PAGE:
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As it should pierce a hundred thousand hearts:
But I might seen young Cupid's fiery shaft

Quench'd in the chaste beams of the watry moon :
And the imperial votaress pass'd on,
In maiden meditation, fancy free.

Yet mark'd I where the bolt of Cupid fell;

It fell upon a little western flower,

Before milk-white; now purple with love's wound,
And maidens call it Love-in-idleness.*

Fetch me that flower: the herb I showed thee once:

The juice of it on sleeping eyelids laid,

Will make or man or woman madly dote

Upon the next live creature that it sees.
Fetch me this herb: and be thou here again,
Ere the leviathan can swim a league.

Puck. I'll put a girdle round about the earth,
In forty minutes.


Having once this juice,
I'll watch Titania when she is asleep,
And drop the liquor of it in her eyes:
The next thing then she waking looks upon
(Be it on lion, bear, or wolf, or bull,
Or meddling monkey, or on busy ape),
She shall pursue it with the soul of love,
And ere I take this charm off from her sight
(As I can take it with another herb),
I'll make her render up her page to me.

Another part of the Wood.

[Exit PUCK.


Enter TITANIA and her train.

Tit. Come, now a roundel, and a fairy song;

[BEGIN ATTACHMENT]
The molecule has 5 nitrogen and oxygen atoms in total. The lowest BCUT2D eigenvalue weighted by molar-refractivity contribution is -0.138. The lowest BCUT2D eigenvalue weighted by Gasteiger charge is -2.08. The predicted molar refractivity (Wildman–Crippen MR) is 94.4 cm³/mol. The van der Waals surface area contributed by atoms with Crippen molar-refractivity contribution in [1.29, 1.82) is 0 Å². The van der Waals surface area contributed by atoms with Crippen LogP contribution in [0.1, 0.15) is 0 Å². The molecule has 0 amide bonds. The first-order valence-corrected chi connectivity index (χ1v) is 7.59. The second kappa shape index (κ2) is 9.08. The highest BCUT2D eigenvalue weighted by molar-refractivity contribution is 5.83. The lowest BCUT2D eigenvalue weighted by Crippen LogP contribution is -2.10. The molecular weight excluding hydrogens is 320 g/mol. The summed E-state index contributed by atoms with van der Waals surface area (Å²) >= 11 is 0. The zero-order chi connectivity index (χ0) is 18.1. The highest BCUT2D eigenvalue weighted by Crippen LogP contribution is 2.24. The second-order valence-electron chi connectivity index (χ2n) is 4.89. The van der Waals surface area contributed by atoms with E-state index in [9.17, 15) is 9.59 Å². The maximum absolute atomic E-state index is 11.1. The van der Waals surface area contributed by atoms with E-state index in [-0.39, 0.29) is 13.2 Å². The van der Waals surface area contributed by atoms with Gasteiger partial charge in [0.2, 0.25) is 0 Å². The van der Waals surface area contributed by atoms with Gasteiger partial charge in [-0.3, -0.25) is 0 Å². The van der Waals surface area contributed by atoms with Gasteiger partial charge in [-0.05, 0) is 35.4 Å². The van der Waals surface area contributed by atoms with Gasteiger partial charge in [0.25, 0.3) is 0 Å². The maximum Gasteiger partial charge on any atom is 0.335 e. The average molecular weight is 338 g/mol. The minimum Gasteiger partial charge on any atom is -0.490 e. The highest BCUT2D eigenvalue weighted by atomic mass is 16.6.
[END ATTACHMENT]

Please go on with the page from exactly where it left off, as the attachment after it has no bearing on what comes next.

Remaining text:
Then, for the third part of a minute, hence;
Some, to kill cankers in the musk-rose buds;
Some, war with rear mice for their leathern wings,
To make my small elves' coats; and some keep back
The clamorous owl, that nightly hoots, and wonders
At our quaint spirits: Sing me now asleep;
Then to your offices, and let me rest.

* Love-in-idleness.-The heart's-ease

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1st Fai. You spotted snakes with double tongue,
Thorny hedge-hogs, be not seen.
Newts and blind worms, do no wrong;
Come not near our fairy queen.

Chorus. Philomel with melody

Sing in our sweet lullaby,

Lulla, lulla, lullaby: lulla, lulla, lullaby;
Never harm, nor spell, nor charm,
Come our lovely lady nigh;
So, good night-with lullaby.

2d Fai. Weaving spiders, come not here;

Hence you long-legged spinners, hence:
Beetles black, approach not near;
Worm nor snail, do no offence.
Chorus. Philomel with melody, &c.
1st Fai. Hence, away; now all is well:
One, aloof, stand sentinel.
[Exeunt FAIRIES,


Ober.-What thou seest when thou dost awake
[Squeezes the flower on Titania's eyelids.
Do it for thy true love take;
Love and languish for his sake:
Be it ounce, or cat, or bear,
Pard, or boar with bristled hair,
In thy eye that shall appear
When thou wak'st, it is thy dear;
Wake, when some vile thing is near.


TITANIA sleeps.


Enter BOTTOM, singing; Puск having clapt on him an ass's head

Bot. The ousel-cock, so black of hue,

With orange-tawny bill,

The throstle with his note so true,

The wren with little quill—

Tit. What angel wakes me from my flowery bed?

I pray thee, gentle mortal, sing again;